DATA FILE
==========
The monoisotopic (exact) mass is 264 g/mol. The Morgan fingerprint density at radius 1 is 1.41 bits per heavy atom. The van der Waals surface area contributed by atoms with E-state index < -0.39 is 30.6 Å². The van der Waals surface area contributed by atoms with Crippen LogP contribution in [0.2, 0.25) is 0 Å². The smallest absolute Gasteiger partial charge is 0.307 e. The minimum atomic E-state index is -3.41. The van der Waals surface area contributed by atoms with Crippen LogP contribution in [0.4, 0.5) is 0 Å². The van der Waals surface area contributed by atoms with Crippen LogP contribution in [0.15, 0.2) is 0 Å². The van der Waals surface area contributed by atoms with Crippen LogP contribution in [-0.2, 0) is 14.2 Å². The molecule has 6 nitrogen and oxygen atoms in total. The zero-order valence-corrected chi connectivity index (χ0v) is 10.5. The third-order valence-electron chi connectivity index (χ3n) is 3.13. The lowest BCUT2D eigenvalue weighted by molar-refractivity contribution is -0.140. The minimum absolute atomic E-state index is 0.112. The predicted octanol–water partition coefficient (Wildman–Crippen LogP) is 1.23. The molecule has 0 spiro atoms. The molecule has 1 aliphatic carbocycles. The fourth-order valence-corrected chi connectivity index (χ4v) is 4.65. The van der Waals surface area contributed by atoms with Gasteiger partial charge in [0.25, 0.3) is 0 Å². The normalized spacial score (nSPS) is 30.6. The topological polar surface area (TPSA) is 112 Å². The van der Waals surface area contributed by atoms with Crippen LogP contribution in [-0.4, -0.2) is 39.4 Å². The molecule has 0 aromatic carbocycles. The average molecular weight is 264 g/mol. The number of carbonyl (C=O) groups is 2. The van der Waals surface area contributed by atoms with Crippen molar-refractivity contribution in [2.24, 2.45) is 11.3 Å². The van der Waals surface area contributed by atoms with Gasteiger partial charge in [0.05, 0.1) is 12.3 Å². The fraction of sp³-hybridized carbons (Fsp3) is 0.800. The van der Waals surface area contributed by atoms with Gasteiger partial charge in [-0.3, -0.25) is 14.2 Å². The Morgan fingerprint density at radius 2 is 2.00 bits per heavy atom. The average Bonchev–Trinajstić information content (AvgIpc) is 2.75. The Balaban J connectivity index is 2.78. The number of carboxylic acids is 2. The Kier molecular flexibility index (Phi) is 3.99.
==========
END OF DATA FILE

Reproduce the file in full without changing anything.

The monoisotopic (exact) mass is 264 g/mol. The Morgan fingerprint density at radius 1 is 1.41 bits per heavy atom. The van der Waals surface area contributed by atoms with E-state index < -0.39 is 30.6 Å². The van der Waals surface area contributed by atoms with Crippen LogP contribution in [0.2, 0.25) is 0 Å². The smallest absolute Gasteiger partial charge is 0.307 e. The minimum atomic E-state index is -3.41. The van der Waals surface area contributed by atoms with Crippen LogP contribution in [0.4, 0.5) is 0 Å². The van der Waals surface area contributed by atoms with Crippen LogP contribution in [0.15, 0.2) is 0 Å². The van der Waals surface area contributed by atoms with Crippen LogP contribution in [-0.2, 0) is 14.2 Å². The molecule has 6 nitrogen and oxygen atoms in total. The zero-order valence-corrected chi connectivity index (χ0v) is 10.5. The third-order valence-electron chi connectivity index (χ3n) is 3.13. The lowest BCUT2D eigenvalue weighted by molar-refractivity contribution is -0.140. The minimum absolute atomic E-state index is 0.112. The predicted octanol–water partition coefficient (Wildman–Crippen LogP) is 1.23. The molecule has 0 spiro atoms. The molecule has 1 aliphatic carbocycles. The fourth-order valence-corrected chi connectivity index (χ4v) is 4.65. The van der Waals surface area contributed by atoms with Gasteiger partial charge in [0.25, 0.3) is 0 Å². The normalized spacial score (nSPS) is 30.6. The topological polar surface area (TPSA) is 112 Å². The van der Waals surface area contributed by atoms with Crippen LogP contribution in [-0.4, -0.2) is 39.4 Å². The molecule has 0 aromatic carbocycles. The average molecular weight is 264 g/mol. The number of carbonyl (C=O) groups is 2. The van der Waals surface area contributed by atoms with Crippen molar-refractivity contribution in [2.24, 2.45) is 11.3 Å². The van der Waals surface area contributed by atoms with Gasteiger partial charge in [0.05, 0.1) is 12.3 Å². The fraction of sp³-hybridized carbons (Fsp3) is 0.800. The van der Waals surface area contributed by atoms with Gasteiger partial charge in [-0.3, -0.25) is 14.2 Å². The Morgan fingerprint density at radius 2 is 2.00 bits per heavy atom. The average Bonchev–Trinajstić information content (AvgIpc) is 2.75. The Balaban J connectivity index is 2.78. The number of carboxylic acids is 2. The Kier molecular flexibility index (Phi) is 3.99.